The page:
ADVERTISEMENT
ADVERTISEMENT
Photography by Tim Barber / Martha Leiper, Unum's chief investment officer

While higher interest rates are a plus for financial companies such as Unum as government regulators try to stem inflation, the increases need to be measured, a top official for the insurer said Friday.

Also, wage inflation could bring higher insurance premiums for customers of Chattanooga-based Unum, said Martha Leiper, the company's executive vice president and chief investment officer.

Leiper was among about 100 people at Unum's downtown headquarters, where they stuffed some 1,000 hygiene and snack bags for the Chattanooga Community Kitchen. It was the insurer's first large-scale, in-person volunteer event in two years because of the coronavirus pandemic, officials said.

Leiper said in an interview that all of Unum's major campuses in the United States are taking part in the volunteer effort in their cities. Unum employs nearly 3,000 workers in Chattanooga.

Concerning the economy, Leiper said many Americans have "less to spend at the end of the day" because of rising inflation, which the Labor Department this week reported jumping 7.9% over the past year at the consumer level.

"It's hitting individuals very hard," she said.

Because of what Leiper termed "a perfect storm" that included loose monetary policy and supply chain disruptions, the nation's Federal Reserve Board has indicated higher interest rates are coming to stop inflation. Higher rates tend to help Unum because of its massive investment portfolio.

Still, the Unum official is seeing cheaper gasoline futures long-term in the energy sector, where fuel prices have skyrocketed over the past month. Also, Leiper is expecting supply chain issues to moderate and inflation to ease.

"This time next year, it will not be so high," she said, adding that it may not fall to the government's 2% target.

Photo Gallery

Unum official says rate hikes to tame inflation must be measured

At the same time, the chances of a recession increase, she said. Higher interest rates could stall demand and hinder the economy. That scenario could lead to "stagflation" moving ahead, she said.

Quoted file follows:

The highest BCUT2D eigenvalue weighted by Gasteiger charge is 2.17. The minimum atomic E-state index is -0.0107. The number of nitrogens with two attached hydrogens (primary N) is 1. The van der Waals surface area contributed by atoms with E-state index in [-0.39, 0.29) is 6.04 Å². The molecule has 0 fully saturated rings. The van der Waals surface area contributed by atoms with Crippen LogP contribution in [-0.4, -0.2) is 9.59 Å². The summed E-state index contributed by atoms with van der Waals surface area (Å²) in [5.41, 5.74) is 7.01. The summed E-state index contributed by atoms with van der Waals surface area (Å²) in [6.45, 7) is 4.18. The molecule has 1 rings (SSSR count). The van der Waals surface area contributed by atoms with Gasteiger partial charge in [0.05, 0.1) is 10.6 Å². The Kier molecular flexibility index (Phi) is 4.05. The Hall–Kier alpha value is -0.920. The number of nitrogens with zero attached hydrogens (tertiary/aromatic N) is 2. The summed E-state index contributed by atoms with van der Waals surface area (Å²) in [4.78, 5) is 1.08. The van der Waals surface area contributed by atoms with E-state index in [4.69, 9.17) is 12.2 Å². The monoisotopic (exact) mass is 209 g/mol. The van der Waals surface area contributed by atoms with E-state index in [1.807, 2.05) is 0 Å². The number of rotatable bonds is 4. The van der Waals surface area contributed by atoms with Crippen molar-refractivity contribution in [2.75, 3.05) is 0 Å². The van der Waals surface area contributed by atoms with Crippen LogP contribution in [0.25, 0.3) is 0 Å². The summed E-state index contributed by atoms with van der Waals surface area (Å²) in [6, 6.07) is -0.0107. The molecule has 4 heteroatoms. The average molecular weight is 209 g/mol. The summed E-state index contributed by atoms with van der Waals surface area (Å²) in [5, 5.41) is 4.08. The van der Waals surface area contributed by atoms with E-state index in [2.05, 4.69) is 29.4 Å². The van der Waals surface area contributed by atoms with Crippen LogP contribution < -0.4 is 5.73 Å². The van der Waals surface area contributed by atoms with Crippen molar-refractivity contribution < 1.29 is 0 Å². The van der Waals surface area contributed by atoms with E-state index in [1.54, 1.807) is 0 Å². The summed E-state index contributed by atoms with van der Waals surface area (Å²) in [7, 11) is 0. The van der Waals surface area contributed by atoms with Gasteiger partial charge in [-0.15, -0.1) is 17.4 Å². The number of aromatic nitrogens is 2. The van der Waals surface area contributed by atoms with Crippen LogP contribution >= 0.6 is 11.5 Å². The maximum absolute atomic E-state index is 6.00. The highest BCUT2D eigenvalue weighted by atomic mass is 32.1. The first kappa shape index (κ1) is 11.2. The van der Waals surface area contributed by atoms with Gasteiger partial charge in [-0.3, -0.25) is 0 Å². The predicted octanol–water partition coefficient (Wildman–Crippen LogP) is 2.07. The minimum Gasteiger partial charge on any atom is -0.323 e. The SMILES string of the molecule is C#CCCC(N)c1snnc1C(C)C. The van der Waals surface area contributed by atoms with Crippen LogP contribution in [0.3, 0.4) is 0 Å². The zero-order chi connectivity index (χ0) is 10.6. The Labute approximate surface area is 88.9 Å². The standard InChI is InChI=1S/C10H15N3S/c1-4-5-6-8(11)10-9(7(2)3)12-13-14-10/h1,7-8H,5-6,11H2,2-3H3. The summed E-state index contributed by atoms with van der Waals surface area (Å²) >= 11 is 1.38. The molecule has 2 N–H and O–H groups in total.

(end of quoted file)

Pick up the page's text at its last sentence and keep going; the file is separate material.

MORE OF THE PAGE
The 7.9% climb in consumer inflation over the past year was the sharpest spike since 1982, according to the Associated Press. The increase reported last Thursday by the Labor Department reflected the 12 months ending in February and didn't include the oil and gas price surges that followed Russia's invasion of Ukraine on Feb. 24.

Since then, average gas prices nationally have jumped about 62 cents a gallon to $4.32, according to AAA. For most Americans, inflation is running far ahead of pay raises that many have received in the past year, making it harder for them to afford necessities like food, gas and rent.

Meanwhile, Davvin Gilkey, Unum's director of inclusion and diversity infrastructure and external relationships, said during the volunteer event that the company looks for ways for employees to engage in the community.

"This is great to come together and see each other do a good thing," she said.

Trish King, the Community Kitchen's volunteer and church relations coordinator, said she's excited to have its first big interaction with Unum in two years.

She said the Community Kitchen generally uses about 300 hygiene and snack bags a week.

"It's a constant need," King said.

The Associated Press contributed to this story.

Contact Mike Pare at mpare@timesfreepress.com or 423-757-6318. Follow him on Twitter @MikePareTFP.

ADVERTISEMENT
ADVERTISEMENT
ADVERTISEMENT
ADVERTISEMENT